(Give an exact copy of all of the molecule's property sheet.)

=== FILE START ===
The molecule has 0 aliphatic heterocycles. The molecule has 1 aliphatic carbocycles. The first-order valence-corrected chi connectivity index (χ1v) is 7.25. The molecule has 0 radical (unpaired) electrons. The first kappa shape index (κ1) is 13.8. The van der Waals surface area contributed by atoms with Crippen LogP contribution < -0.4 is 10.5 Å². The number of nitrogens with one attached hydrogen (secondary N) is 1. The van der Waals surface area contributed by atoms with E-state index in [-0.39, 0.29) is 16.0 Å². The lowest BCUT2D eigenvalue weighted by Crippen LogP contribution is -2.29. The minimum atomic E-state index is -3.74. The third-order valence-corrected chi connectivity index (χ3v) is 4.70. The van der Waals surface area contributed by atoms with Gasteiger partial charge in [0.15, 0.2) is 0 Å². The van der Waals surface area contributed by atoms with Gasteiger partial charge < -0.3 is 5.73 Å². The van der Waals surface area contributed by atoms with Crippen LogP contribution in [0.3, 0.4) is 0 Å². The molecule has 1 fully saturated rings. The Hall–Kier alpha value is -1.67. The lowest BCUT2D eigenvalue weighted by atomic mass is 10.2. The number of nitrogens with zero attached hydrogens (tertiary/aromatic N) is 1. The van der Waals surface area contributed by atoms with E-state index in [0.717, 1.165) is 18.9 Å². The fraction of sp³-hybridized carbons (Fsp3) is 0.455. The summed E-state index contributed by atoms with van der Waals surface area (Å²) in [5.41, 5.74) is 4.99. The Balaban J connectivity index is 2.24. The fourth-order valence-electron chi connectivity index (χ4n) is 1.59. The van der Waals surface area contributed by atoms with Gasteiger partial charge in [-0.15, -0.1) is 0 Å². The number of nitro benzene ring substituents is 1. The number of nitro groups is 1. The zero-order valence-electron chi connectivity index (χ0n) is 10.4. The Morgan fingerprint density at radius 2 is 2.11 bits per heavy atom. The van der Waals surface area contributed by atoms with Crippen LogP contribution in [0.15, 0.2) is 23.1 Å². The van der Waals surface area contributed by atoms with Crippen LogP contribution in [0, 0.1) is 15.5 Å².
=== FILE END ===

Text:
The molecule has 0 aliphatic heterocycles. The molecule has 1 aliphatic carbocycles. The first-order valence-corrected chi connectivity index (χ1v) is 7.25. The molecule has 0 radical (unpaired) electrons. The first kappa shape index (κ1) is 13.8. The van der Waals surface area contributed by atoms with Crippen LogP contribution < -0.4 is 10.5 Å². The number of nitrogens with one attached hydrogen (secondary N) is 1. The van der Waals surface area contributed by atoms with E-state index in [-0.39, 0.29) is 16.0 Å². The lowest BCUT2D eigenvalue weighted by Crippen LogP contribution is -2.29. The minimum atomic E-state index is -3.74. The third-order valence-corrected chi connectivity index (χ3v) is 4.70. The van der Waals surface area contributed by atoms with Gasteiger partial charge in [0.15, 0.2) is 0 Å². The van der Waals surface area contributed by atoms with Gasteiger partial charge < -0.3 is 5.73 Å². The van der Waals surface area contributed by atoms with Crippen LogP contribution in [0.3, 0.4) is 0 Å². The molecule has 1 fully saturated rings. The Hall–Kier alpha value is -1.67. The lowest BCUT2D eigenvalue weighted by atomic mass is 10.2. The number of nitrogens with zero attached hydrogens (tertiary/aromatic N) is 1. The van der Waals surface area contributed by atoms with E-state index in [0.717, 1.165) is 18.9 Å². The fraction of sp³-hybridized carbons (Fsp3) is 0.455. The summed E-state index contributed by atoms with van der Waals surface area (Å²) in [5.41, 5.74) is 4.99. The Balaban J connectivity index is 2.24. The fourth-order valence-electron chi connectivity index (χ4n) is 1.59. The van der Waals surface area contributed by atoms with Gasteiger partial charge in [-0.15, -0.1) is 0 Å². The number of nitro benzene ring substituents is 1. The number of nitro groups is 1. The zero-order valence-electron chi connectivity index (χ0n) is 10.4. The Morgan fingerprint density at radius 2 is 2.11 bits per heavy atom. The van der Waals surface area contributed by atoms with Crippen LogP contribution in [0.15, 0.2) is 23.1 Å². The van der Waals surface area contributed by atoms with Crippen LogP contribution in [0, 0.1) is 15.5 Å².